Birmingham thrashers Cerebral Fix wasted barely a moment with touring or non-musical distractions between their second and third albums, so perhaps it should have been no surprise that the two of them sounded so damn similar. No joke, while the band had noticeably evolved between the crossover style of 1988's Life Sucks…and Then You Die and the heavier thrashing of 1990's Tower of Spite, the following year's Bastards seemed almost like a new batch of songs taken from the very same recording session. The only minor distinguishing factor was its slightly meatier production, which, in conjunction with the group's increasingly cerebral lyrics (e.g., "Sphereborn," "Middle Third [Mono-Culture]," etc.), often proved reminiscent of Anthrax's Among the Living, but of course Cerebral Fix could only dream of writing songs as stunning. Instead, the quintet appeared to hit the ceiling of its talents with respectable highlights such as "Descent into the Unconsciousness" and the unusually emotional "Ritual Abuse," which benefited from a brief and unexpected piano introduction. But these rubbed shoulders with some pretty forgettable fare, much of it characterized by rather un-thrash-like sluggish tempos -- e.g., "Beyond Jerusalem," "Mammonite," and the somewhat livelier "Return to Infinity." What's more, a highly energized, album-concluding cover tandem of G.B.H.'s "No Survivors" and the Damned's "Smash It Up" (featuring guest vocals from then Wolfsbane and future Iron Maiden singer Blaze Bayley) seemed to suggest that Cerebral Fix weren't having any fun with all this musically intricate, thinking man's thrash. No wonder their albums lacked a certain creative and emotional spark.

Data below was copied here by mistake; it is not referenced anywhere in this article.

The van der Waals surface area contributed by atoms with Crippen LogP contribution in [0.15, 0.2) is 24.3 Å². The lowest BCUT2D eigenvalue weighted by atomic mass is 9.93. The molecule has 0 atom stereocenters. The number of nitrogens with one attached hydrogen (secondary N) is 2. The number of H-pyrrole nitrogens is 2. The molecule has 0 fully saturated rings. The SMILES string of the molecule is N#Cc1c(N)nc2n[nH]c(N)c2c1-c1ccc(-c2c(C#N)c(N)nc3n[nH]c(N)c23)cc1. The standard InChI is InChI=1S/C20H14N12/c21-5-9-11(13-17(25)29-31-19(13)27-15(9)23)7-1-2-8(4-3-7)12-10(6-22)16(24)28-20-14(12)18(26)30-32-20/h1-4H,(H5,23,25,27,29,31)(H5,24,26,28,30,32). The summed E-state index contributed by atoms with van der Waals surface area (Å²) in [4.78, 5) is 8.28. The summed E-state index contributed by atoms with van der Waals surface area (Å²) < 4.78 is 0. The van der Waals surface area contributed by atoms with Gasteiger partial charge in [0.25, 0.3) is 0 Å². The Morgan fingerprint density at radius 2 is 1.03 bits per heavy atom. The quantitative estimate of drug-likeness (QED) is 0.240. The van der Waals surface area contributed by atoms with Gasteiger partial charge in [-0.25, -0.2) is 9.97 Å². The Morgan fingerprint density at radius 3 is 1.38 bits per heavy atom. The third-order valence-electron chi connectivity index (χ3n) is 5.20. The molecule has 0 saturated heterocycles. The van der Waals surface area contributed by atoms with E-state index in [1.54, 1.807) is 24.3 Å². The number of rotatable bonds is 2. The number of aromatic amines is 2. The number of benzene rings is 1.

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AllMusic Review by Eduardo Rivadavia